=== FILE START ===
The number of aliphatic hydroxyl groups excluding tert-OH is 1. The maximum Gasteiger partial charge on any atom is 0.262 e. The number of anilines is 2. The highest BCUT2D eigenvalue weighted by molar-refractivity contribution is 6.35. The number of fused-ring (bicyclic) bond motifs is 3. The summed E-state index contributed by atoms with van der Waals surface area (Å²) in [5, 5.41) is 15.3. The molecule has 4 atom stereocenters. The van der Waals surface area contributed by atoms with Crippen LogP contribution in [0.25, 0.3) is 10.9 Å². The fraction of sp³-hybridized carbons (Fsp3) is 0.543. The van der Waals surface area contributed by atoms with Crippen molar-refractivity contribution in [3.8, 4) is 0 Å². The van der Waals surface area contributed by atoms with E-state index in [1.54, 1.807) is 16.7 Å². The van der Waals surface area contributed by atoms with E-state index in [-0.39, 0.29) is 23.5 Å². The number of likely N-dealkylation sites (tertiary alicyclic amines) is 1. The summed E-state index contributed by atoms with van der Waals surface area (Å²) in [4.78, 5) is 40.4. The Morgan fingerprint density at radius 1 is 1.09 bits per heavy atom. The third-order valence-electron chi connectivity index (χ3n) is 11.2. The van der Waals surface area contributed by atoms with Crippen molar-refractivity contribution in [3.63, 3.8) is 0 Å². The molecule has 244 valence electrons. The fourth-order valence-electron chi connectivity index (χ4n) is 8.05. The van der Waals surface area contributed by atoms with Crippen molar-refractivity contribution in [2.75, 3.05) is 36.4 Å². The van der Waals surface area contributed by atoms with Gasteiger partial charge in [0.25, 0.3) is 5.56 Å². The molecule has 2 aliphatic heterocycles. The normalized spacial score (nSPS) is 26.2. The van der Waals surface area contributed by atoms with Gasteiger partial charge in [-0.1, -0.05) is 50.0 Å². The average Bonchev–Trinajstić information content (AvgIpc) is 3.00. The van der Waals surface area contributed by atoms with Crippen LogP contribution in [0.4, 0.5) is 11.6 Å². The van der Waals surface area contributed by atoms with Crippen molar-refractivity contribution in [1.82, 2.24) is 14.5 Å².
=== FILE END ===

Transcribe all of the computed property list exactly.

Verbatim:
The number of aliphatic hydroxyl groups excluding tert-OH is 1. The maximum Gasteiger partial charge on any atom is 0.262 e. The number of anilines is 2. The highest BCUT2D eigenvalue weighted by molar-refractivity contribution is 6.35. The number of fused-ring (bicyclic) bond motifs is 3. The summed E-state index contributed by atoms with van der Waals surface area (Å²) in [5, 5.41) is 15.3. The molecule has 4 atom stereocenters. The van der Waals surface area contributed by atoms with Crippen LogP contribution in [0.25, 0.3) is 10.9 Å². The fraction of sp³-hybridized carbons (Fsp3) is 0.543. The van der Waals surface area contributed by atoms with Crippen molar-refractivity contribution in [3.8, 4) is 0 Å². The van der Waals surface area contributed by atoms with E-state index in [1.54, 1.807) is 16.7 Å². The van der Waals surface area contributed by atoms with E-state index in [-0.39, 0.29) is 23.5 Å². The number of likely N-dealkylation sites (tertiary alicyclic amines) is 1. The summed E-state index contributed by atoms with van der Waals surface area (Å²) in [4.78, 5) is 40.4. The Morgan fingerprint density at radius 1 is 1.09 bits per heavy atom. The third-order valence-electron chi connectivity index (χ3n) is 11.2. The van der Waals surface area contributed by atoms with Crippen molar-refractivity contribution in [3.63, 3.8) is 0 Å². The molecule has 244 valence electrons. The fourth-order valence-electron chi connectivity index (χ4n) is 8.05. The van der Waals surface area contributed by atoms with Crippen molar-refractivity contribution in [2.75, 3.05) is 36.4 Å². The van der Waals surface area contributed by atoms with Gasteiger partial charge in [0.25, 0.3) is 5.56 Å². The molecule has 2 aliphatic heterocycles. The normalized spacial score (nSPS) is 26.2. The van der Waals surface area contributed by atoms with Gasteiger partial charge in [-0.1, -0.05) is 50.0 Å². The average Bonchev–Trinajstić information content (AvgIpc) is 3.00. The van der Waals surface area contributed by atoms with Crippen LogP contribution in [0.4, 0.5) is 11.6 Å². The van der Waals surface area contributed by atoms with Crippen molar-refractivity contribution in [1.82, 2.24) is 14.5 Å².